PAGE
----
Dérouler le tapis rouge

Cat Daddy: “The red carpet in the living room looks awful. I can’t believe it’s worn down so quickly.”

Me: “Erm, it didn’t wear down.”

Him: “What do you mean?”

Me: “…”

Him: “What happened to it, then, if it didn’t wear down?”

Me: “…”

Him: “Oh my God. Please don’t tell me it was HIM?”

Me: “…”

Him: “[Unrepeatable Expletives of the Worst Kind]”

Oui, Mesdames et Messieurs: he leaves the Yuletide tree and the leather furnishings well alone, but Louis Catorze will attack carpet with every ounce of his evil little being. Carpeted surfaces are his bête noire – or, rather, he is theirs – so it’s just as well we don’t have many in Le Château. But what an almighty mess he’s made of the few that we do have.

So I’m snipping out the unsightly white stringy bits – they ruin every photo taken in this room – and hoping for the best. No doubt as soon as they are gone, Catorze will scratch up new ones, and when they’re cut out he will scratch up other news ones, and so on, until we cave pathetically and buy a new carpet.

Meanwhile, the little sod has no opinion one way or the other. Indifference is what he does, and he does it so well.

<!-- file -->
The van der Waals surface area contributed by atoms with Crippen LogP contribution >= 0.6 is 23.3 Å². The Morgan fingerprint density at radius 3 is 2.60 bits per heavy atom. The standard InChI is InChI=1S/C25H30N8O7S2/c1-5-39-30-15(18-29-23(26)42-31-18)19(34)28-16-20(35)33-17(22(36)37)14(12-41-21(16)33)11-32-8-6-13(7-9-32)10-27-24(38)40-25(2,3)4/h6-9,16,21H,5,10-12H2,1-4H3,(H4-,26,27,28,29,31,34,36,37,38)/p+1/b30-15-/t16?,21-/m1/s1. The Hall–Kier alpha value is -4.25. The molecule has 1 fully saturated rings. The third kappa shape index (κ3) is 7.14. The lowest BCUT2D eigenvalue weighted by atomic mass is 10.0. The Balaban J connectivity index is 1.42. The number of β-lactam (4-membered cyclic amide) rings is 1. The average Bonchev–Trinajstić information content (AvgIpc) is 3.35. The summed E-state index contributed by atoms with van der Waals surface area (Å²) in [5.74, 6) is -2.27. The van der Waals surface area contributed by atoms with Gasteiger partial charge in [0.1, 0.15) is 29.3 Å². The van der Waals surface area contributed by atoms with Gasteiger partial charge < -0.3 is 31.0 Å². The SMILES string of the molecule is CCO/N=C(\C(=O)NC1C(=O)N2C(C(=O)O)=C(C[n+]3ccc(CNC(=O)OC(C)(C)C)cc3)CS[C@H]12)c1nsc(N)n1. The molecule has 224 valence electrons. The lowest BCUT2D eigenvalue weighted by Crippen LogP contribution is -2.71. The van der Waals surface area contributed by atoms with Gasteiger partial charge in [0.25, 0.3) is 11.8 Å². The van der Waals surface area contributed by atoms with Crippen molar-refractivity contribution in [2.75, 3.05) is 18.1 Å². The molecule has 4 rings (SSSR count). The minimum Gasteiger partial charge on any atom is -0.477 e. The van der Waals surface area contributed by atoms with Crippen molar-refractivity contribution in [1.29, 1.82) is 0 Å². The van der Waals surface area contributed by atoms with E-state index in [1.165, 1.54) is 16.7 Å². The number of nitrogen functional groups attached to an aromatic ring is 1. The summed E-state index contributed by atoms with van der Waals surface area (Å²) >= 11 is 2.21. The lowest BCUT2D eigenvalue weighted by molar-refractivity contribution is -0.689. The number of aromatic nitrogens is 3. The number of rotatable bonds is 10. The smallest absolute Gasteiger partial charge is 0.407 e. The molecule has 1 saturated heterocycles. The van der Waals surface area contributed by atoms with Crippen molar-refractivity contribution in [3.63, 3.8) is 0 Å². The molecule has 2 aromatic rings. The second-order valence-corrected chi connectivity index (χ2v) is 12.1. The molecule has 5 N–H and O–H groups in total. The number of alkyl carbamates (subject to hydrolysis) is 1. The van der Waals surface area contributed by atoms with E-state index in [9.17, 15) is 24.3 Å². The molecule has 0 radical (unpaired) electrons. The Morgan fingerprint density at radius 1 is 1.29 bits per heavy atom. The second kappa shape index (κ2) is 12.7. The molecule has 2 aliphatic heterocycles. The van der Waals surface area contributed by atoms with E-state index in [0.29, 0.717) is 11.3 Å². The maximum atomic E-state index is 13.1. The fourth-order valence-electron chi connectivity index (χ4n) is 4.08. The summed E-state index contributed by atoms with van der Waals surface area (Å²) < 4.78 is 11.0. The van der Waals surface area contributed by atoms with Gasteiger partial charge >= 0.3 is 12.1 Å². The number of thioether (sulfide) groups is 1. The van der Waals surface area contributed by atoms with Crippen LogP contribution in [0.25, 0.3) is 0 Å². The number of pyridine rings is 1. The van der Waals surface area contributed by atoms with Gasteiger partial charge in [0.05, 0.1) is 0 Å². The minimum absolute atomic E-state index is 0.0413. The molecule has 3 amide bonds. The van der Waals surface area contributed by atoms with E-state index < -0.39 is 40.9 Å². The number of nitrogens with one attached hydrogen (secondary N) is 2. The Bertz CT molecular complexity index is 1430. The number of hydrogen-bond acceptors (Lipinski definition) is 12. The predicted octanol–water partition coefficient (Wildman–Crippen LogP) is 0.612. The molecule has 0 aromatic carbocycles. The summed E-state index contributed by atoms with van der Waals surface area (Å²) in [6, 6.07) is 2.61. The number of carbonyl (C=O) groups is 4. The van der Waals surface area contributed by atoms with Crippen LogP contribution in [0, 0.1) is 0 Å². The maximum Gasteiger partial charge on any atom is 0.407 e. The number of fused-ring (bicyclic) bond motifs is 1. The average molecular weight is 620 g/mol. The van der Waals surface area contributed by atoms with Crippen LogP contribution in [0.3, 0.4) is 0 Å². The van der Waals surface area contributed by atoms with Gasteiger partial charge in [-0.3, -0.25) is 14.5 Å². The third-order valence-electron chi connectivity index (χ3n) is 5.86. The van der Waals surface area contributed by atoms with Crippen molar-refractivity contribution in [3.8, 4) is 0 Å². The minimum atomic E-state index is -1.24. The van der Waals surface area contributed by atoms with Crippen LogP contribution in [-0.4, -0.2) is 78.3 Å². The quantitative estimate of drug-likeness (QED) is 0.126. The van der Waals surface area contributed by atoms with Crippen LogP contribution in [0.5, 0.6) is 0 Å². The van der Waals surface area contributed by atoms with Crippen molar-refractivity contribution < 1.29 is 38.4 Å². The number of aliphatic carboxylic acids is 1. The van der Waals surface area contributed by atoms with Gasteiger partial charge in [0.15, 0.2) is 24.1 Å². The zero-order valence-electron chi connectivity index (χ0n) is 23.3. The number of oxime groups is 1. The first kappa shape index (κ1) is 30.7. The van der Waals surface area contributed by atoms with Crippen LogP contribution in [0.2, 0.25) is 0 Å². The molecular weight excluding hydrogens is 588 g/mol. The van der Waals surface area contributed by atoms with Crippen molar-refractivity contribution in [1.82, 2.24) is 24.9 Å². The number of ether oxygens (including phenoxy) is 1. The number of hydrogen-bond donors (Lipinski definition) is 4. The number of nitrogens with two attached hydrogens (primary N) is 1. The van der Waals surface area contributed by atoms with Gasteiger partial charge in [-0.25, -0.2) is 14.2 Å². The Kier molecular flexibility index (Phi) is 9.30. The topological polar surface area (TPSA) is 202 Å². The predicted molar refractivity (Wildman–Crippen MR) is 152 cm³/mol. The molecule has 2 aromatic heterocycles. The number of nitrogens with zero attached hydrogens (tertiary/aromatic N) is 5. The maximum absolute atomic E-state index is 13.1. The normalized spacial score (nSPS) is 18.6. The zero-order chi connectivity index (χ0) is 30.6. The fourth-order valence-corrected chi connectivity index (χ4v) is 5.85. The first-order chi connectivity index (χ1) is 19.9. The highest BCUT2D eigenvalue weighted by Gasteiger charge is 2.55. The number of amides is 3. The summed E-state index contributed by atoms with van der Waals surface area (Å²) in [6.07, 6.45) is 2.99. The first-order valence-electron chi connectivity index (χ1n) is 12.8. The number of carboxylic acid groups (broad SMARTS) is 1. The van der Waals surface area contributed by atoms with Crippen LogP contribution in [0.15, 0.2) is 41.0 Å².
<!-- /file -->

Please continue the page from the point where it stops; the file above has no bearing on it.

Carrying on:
“Get a new carpet. Don’t get a new carpet. Whatever. Couldn’t give a merde.”

Chercher et détruire

Oh. Mon. Dieu. It’s every cat owner’s nightmare: you hear your little sod making that horking sound, you rush to the source with tissues and antiseptic spray, and there’s no puke to be found.

The last time this happened was (I think) May 2016. I am still looking for that one.

This time, not only did I hear the horking but I also heard the splattery thwack as the puke hit the floor. Horrifying, indeed, but this told me that it was on floor, at least, and not on carpet or soft furnishings. And, thanks to the disgusting yet reassuring echo of the splattery thwack, I also knew that it was out in the open and not secretly left to fester until the tragic day that I discovered it by opening a drawer or slipping my unsuspecting foot into a seldom-worn shoe. But, upon racing into the kitchen, I was greeted by the sight of a lip-smacking Roi and nothing else.

Où est le puke?

“I don’t understand,” I said to Cat Daddy. “I heard its sound, clear as anything. Why can’t I find it?”

“Oh, don’t worry,” he said, without looking up from his laptop. “You will.”

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